China put forward the claim that the Wuhan coronavirus (COVID-19) pandemic began in the U.S. in a bid to shift the blame away from it. An article in a Chinese state newspaper posited that the virus was already in the U.S. much earlier than the first cases in the city of Wuhan. It also claimed that scientists were threatened for their refusal to espouse the laboratory leak theory of COVID-19’s origins.
A July 5 report by the Chinese newspaper Global Times suggested that the U.S. already had COVID-19 cases even before the first cases in Wuhan city were confirmed. It quoted a study by the National Institutes of Health (NIH) that examined more than 24,000 blood samples from all 50 states between Jan. 2 and March 18, 2020.
The study said: “The first [COVID-19] positive samples came from participants in Illinois and Massachusetts on Jan. 7 and 8, 2020, respectively, suggesting that the virus was present in those states in late December.”
Wuhan University virologist Yang Zhanqiu told Global Times that the NIH study showed that COVID-19 in the US “probably emerged earlier than in Wuhan.” Given that the U.S. has nearly all the SARS-CoV-2 variants spreading around the world, Yang argued that the coronavirus most likely originated there instead of laboratories in Wuhan city.
The World Health Organization (WHO) said that the Wuhan coronavirus is most likely transmitted from animals to humans. However, U.S. intelligence recently suggested that SARS-CoV-2 was leaked – either intentionally or accidentally – from the Wuhan Institute of Virology. Because of this new development, U.S. President Joe Biden called for a new investigation on the origins of COVID-19.
In a May 26 statement, Biden asked the U.S. intelligence community to “redouble [its] efforts to collect and analyze information” toward “a definitive conclusion” on the matter. Prior to this statement, his administration ordered the closure of an earlier investigation on COVID-19’s origins led by former Secretary of State Mike Pompeo.
China accused the U.S. of politicizing the lab leak theory
The Global Times report accused the U.S. of politicizing the investigation on the origins of COVID-19. It also accused the U.S. and Australia of putting scientists in the middle of a “political storm.” According to the paper, top scientists refusing to adhere to the lab leak theory have been subjected to a witch hunt by “white supremacists.”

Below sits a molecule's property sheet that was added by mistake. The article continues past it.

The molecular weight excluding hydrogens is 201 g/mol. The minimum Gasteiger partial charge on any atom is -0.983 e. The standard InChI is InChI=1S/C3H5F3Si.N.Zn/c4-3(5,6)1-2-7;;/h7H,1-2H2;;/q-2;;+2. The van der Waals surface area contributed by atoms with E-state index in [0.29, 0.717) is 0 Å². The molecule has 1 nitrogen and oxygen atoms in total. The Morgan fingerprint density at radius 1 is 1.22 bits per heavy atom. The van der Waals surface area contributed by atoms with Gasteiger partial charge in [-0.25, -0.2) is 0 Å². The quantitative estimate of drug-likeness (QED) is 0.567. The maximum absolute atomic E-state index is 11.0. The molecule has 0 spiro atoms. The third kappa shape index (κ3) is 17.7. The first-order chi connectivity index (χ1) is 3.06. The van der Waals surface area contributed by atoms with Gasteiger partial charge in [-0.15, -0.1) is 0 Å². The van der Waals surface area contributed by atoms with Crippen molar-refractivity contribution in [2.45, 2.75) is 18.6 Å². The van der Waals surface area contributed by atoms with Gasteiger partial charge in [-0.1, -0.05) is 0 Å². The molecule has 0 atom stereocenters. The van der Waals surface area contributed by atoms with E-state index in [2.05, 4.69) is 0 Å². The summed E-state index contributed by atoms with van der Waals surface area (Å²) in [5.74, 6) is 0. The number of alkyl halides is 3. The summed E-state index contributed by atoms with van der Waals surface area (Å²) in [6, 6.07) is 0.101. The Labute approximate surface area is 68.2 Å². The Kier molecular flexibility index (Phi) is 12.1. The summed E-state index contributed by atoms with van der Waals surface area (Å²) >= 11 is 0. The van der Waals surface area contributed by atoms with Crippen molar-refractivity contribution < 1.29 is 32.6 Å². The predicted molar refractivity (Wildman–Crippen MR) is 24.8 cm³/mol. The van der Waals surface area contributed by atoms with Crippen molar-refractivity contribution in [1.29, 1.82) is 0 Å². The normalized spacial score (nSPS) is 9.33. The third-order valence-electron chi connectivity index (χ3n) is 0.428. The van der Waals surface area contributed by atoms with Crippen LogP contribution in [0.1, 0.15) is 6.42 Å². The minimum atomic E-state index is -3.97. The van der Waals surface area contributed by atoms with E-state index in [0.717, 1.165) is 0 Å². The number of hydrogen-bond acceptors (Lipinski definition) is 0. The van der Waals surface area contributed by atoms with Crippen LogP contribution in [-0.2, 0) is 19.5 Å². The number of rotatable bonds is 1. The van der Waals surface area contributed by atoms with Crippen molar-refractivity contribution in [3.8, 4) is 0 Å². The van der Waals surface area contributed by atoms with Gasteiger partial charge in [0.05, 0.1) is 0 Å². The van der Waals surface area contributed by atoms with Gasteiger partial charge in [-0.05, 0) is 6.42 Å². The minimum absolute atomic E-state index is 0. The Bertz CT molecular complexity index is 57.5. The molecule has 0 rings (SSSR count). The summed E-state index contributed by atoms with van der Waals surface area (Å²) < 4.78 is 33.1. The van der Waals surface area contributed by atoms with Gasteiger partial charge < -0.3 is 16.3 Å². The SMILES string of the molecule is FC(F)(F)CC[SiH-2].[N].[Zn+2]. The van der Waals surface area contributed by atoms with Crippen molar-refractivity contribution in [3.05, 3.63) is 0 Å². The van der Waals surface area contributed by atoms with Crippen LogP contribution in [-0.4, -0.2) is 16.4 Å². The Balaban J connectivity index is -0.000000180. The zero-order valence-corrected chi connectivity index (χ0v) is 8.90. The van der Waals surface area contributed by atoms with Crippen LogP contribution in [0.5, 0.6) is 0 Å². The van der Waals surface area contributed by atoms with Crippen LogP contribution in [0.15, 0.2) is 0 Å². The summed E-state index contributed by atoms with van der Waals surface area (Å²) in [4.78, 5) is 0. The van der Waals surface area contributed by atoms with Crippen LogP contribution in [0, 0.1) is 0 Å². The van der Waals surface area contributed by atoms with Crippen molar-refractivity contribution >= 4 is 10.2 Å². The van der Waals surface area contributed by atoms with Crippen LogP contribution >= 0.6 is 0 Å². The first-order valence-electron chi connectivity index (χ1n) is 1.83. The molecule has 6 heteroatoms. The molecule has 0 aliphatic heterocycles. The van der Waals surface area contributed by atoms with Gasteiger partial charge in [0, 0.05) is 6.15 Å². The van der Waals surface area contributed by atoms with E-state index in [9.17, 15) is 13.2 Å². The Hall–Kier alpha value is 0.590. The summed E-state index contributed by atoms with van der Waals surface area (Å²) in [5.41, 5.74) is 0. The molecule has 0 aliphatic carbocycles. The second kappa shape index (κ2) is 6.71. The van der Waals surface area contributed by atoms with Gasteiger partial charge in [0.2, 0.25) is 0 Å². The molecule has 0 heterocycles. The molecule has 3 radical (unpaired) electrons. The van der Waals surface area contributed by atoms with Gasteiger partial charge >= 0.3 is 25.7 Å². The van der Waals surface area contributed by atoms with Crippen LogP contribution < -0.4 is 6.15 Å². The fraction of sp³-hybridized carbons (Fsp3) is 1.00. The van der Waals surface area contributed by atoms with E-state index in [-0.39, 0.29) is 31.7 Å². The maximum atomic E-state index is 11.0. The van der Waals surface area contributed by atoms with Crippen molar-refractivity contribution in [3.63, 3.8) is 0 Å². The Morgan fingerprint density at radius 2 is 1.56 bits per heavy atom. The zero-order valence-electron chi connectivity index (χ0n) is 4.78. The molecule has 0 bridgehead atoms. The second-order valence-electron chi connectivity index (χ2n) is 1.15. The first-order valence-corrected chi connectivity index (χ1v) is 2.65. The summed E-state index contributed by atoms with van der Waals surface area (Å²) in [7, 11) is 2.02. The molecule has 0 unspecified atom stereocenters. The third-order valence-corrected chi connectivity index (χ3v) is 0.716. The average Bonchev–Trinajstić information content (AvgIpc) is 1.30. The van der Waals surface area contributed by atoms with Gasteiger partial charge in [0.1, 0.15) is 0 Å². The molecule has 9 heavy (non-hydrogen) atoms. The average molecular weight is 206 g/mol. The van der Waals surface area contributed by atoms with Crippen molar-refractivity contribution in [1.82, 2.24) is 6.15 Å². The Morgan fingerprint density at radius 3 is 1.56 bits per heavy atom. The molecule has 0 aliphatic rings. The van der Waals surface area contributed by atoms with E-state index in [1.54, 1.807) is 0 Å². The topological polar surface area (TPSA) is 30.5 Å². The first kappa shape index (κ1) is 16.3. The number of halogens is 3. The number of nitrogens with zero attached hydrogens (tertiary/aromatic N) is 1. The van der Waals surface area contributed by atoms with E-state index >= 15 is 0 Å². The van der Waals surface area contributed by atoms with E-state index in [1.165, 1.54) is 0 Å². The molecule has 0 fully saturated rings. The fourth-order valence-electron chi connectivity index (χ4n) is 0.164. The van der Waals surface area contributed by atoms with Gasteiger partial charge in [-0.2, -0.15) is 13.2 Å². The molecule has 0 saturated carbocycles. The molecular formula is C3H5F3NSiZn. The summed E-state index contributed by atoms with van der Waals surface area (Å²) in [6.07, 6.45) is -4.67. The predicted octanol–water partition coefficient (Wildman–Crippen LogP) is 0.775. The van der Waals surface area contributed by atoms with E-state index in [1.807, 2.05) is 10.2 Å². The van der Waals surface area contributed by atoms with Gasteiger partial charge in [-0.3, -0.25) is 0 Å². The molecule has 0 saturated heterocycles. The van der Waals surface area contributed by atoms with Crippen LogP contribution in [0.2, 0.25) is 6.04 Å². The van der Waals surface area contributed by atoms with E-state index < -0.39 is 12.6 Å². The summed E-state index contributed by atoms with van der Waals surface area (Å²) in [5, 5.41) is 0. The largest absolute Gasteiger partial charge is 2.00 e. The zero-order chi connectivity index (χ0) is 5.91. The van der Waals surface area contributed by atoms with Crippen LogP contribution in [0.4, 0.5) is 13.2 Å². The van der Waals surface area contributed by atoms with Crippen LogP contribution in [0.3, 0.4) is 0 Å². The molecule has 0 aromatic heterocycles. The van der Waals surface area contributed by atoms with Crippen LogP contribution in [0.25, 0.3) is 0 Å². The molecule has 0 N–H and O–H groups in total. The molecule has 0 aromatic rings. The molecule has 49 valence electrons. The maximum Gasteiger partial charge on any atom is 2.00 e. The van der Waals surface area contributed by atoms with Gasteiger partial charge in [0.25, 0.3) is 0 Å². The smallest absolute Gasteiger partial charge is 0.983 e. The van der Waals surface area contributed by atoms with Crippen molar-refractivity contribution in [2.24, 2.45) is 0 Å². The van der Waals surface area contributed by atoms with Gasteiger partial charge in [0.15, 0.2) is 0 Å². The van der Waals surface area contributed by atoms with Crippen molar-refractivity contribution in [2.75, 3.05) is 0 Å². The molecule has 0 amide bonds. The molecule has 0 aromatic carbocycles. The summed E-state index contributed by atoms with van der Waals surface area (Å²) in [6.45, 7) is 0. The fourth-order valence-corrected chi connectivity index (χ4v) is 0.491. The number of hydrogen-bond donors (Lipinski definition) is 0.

It defended National Institute of Allergy and Infectious Diseases (NIAID) Director Dr. Anthony Fauci, alleging that the infectious disease expert has been a target of Republican politicians. The paper cited moves by Rep. Elise Stefanik (R-NY) and Sen. Josh Hawley (R-MO) calling for Fauci’s termination and an investigation of his recently released emails. Because of this “growing political pressure,” the Global Times article described the NIAID head as being “increasingly ambiguous on his rhetoric.” (Related: Top Republicans, other conservative figures call on Fauci to resign or be fired.)
It also came to the defense of Peter Daszak, president of the nonprofit EcoHealth Alliance and WHO investigator. The Global Times piece claimed that Daszak is being “personally threatened by emails, phone calls and messages on social media” by people with “far-right and … white [supremacist] leanings.” (Related: Peter Daszak still insists Wuhan coronavirus came from wet market despite evidence of laboratory origins.)
Furthermore, the Global Times article alleged that evolutionary biologist Edward Holmes from the University of Sydney faced pressure from the Australian government. Holmes reportedly penned an open letter in April 2020 that said there was no evidence of SARS-CoV-2 leaking from a lab in Wuhan. The article added that he received “threatening letters with real bullets” due to this assertion.
A source Global Times talked to continued that Holmes was threatened of further crackdowns if he “continued expressing opinions on the origins of the virus.” They added that due to the pressure Holmes faced, he is unable to carry out normal scientific research work and is undergoing psychotherapy.
However, both Holmes and the University of Sydney denied the claims put forward in the Global Times article. A media adviser for the university emailed the Chinese newspaper after the article was published and refuted the article’s content. Holmes himself later emailed Global Times and denied the things written about him in the piece.